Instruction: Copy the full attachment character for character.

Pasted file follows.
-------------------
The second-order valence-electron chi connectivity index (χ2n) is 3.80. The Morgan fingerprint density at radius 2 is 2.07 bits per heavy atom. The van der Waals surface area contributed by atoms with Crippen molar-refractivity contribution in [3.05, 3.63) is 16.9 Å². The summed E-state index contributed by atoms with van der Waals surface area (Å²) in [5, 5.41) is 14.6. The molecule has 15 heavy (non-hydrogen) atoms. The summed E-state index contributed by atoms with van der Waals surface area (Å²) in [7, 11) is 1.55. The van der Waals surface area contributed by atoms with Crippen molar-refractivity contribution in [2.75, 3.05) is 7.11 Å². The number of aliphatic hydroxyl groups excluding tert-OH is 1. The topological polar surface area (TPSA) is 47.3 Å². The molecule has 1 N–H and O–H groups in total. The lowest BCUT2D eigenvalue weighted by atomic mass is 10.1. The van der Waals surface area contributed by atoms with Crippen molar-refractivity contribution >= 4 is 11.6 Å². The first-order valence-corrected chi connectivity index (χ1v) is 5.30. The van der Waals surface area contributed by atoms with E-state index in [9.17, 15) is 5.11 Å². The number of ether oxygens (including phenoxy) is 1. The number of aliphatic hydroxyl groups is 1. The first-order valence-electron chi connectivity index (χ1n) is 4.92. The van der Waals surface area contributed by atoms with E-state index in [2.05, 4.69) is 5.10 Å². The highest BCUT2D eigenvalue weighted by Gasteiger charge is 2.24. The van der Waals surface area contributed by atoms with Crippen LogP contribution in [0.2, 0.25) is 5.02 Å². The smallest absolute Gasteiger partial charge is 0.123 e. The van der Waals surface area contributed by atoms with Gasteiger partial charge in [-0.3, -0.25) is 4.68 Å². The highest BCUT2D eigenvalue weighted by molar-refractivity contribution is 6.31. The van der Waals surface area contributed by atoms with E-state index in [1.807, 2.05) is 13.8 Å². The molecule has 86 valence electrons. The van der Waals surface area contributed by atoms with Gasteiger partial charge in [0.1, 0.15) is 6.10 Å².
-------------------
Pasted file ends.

The second-order valence-electron chi connectivity index (χ2n) is 3.80. The Morgan fingerprint density at radius 2 is 2.07 bits per heavy atom. The van der Waals surface area contributed by atoms with Crippen molar-refractivity contribution in [3.05, 3.63) is 16.9 Å². The summed E-state index contributed by atoms with van der Waals surface area (Å²) in [5, 5.41) is 14.6. The molecule has 15 heavy (non-hydrogen) atoms. The summed E-state index contributed by atoms with van der Waals surface area (Å²) in [7, 11) is 1.55. The van der Waals surface area contributed by atoms with Crippen molar-refractivity contribution in [2.75, 3.05) is 7.11 Å². The number of aliphatic hydroxyl groups excluding tert-OH is 1. The topological polar surface area (TPSA) is 47.3 Å². The molecule has 1 N–H and O–H groups in total. The lowest BCUT2D eigenvalue weighted by atomic mass is 10.1. The van der Waals surface area contributed by atoms with Crippen molar-refractivity contribution >= 4 is 11.6 Å². The first-order valence-corrected chi connectivity index (χ1v) is 5.30. The van der Waals surface area contributed by atoms with E-state index in [9.17, 15) is 5.11 Å². The number of ether oxygens (including phenoxy) is 1. The number of aliphatic hydroxyl groups is 1. The first-order valence-electron chi connectivity index (χ1n) is 4.92. The van der Waals surface area contributed by atoms with E-state index in [2.05, 4.69) is 5.10 Å². The highest BCUT2D eigenvalue weighted by Gasteiger charge is 2.24. The van der Waals surface area contributed by atoms with Crippen LogP contribution in [0.2, 0.25) is 5.02 Å². The smallest absolute Gasteiger partial charge is 0.123 e. The van der Waals surface area contributed by atoms with Gasteiger partial charge in [-0.3, -0.25) is 4.68 Å². The highest BCUT2D eigenvalue weighted by molar-refractivity contribution is 6.31. The van der Waals surface area contributed by atoms with E-state index in [1.807, 2.05) is 13.8 Å². The molecule has 86 valence electrons. The van der Waals surface area contributed by atoms with Gasteiger partial charge in [0.1, 0.15) is 6.10 Å².